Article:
It was just more than two years ago, March 18, 1996. A Monday. I'd heard friends from High School -- the ones who ended up working in offices -- complain about Mondays before, but to me, there wasn't anything necessarily different about them. Joys of a strange work schedule, I guess. I worked nights, days, weekends, everything in between, but I still managed to have plenty of time off.
We were in the mountains just north of Los Angeles, filming some shitty action movie that, to my knowledge, still hasn't come out. Probably never well. The script, what little I'd seen of it, was god-awful, filled with terrible cliched action-hero lines and a cartoonishly evil villan character with an army of goony henchmen. But it had a lot of money behind it, and a couple of big names. Big budget and big names on an action film usually means insane stunts, and that's what this one had going for it. And that, my friends, is where I came in.
I wanted to be a stuntman ever since my dad and I moved to Los Angeles when I was 13. Our first week in town, we'd seen some movie filming near one of the skyscrapers downtown, seen a stuntman taking a fall 20-odd stories and getting up to the applause of his crew. Right then and there, I knew what I wanted to do, and the family genetics for being big and scary-looking decided to help out with that one.
By 15, I towered over most of my classmates. I went Varsity in football and spent most of my time in the gym. I read up on all the literature I could find -- books, biographies, behind-the-scenes memoirs, you name it. By the time I graduated high school, I was ready. I knew every answer to every question anyone could ask me when I applied to live my dream.
They asked me nothing. They took one look at me, nodded, and told me I was in.
And for the next eight years, I got blown up, thrown off of buildings, shot at, beaten up, knocked through walls, hit by cars, and any other manner of grisly death you can think of, all for the cameras, of course. And I got paid pretty damn well to do it. It was a blast, and I got to travel all over the world and see all sorts of cool things.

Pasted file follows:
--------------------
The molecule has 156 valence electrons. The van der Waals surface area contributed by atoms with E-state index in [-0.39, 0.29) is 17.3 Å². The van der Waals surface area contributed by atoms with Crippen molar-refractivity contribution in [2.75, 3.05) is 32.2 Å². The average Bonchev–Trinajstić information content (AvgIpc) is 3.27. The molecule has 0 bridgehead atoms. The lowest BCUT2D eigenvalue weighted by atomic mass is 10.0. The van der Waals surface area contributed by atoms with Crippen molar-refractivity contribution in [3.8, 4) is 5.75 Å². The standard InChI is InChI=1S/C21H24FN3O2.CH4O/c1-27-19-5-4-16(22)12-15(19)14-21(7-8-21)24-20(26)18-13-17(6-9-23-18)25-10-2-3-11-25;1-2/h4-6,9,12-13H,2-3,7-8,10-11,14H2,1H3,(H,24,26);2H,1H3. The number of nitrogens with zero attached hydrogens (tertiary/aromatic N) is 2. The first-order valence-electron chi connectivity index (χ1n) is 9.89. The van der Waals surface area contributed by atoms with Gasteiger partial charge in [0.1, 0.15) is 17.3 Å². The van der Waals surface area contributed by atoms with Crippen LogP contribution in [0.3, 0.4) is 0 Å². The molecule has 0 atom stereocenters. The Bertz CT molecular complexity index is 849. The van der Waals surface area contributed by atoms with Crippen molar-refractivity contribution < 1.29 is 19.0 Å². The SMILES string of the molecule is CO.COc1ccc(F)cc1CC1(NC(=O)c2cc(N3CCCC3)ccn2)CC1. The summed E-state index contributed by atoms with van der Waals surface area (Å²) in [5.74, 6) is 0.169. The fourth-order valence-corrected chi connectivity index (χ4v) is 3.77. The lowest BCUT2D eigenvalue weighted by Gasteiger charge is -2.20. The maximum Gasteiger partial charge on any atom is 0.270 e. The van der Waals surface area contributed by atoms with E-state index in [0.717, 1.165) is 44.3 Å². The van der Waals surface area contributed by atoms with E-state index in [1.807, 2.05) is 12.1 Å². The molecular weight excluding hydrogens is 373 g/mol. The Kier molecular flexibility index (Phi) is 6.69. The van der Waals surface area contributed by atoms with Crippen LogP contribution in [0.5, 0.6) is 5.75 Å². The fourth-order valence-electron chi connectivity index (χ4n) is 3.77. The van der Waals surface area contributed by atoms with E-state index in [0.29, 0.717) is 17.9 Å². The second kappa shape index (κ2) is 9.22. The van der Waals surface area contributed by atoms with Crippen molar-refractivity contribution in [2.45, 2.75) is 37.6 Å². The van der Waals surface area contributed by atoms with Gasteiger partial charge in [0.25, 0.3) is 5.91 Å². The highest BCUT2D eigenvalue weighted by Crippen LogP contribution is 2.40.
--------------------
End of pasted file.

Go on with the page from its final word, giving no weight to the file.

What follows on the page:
See, it seems a guy like me is tailor-made for playing the large henchman type. The guy who never has any lines, just looks like a big obstacle for the hero of the movie until he gets taken out in any number of fantastic and mostly unbelievable situations. Producers liked me because I looked kind of huge next to the muscled-up action stars, and stunt coordinators liked me because I had my techniques down cold, was up for whatever they asked, and was willing to learn everything I could. A guy like me could work a lot, and I did. I also had the fortunate dual-training in stunt driving, so they got two for the price of one most times.
Which brings us to that Monday in March. We had a midafternoon call time, which was great because I got to sleep in, at my own house no less, and still have plenty of time to drive out to the shoot. Had breakfast with a couple of work buddies, and we piled into one of the waiting studio vans about 11:00 in the morning. We were in a pretty good mood, because my buddy Ethan and I got to get blown up and thrown through the air for today's shoot. Sad that we consider it fun, but we stunt guys are like that -- somewhat mentally deficient, I guess. We dig the dangerous ones, the ones where some actor will walk up to us after and go "man, that was nuts."
I lived for that look they had on their faces when they said that.
But that day, as with pretty much every day, there was a lot of waiting around first. A lot of prep work. The stuff we do might look death-defying in the movies, but we do enjoy, you know, living. Most of the stuff we did had been done thousands of times before in various combinations, and we knew how to do it as safely as possible. That meant checking and triple-checking all of the equipment, doing dry runs of the stunt, then going back and checking eight more times. The only thing better than pulling off an awesome, mindblowing stunt was doing it without so much as a papercut. Bonus points if we didn't even break a sweat.
Unfortunately, none of that was in the cards that day.
I remember setting up for the stunt. Ethan and I were going to be behind a car that exploded while the hero of the movie said hero-of-the-movie-type stuff. The explosion was supposed to blow us back and away -- we were both wearing rigs that would pull us on high-tension wires that someone would remove later in post-production. I remember the first A.D. calling "action," and then, for a few minutes, there's just this blank spot in my mind.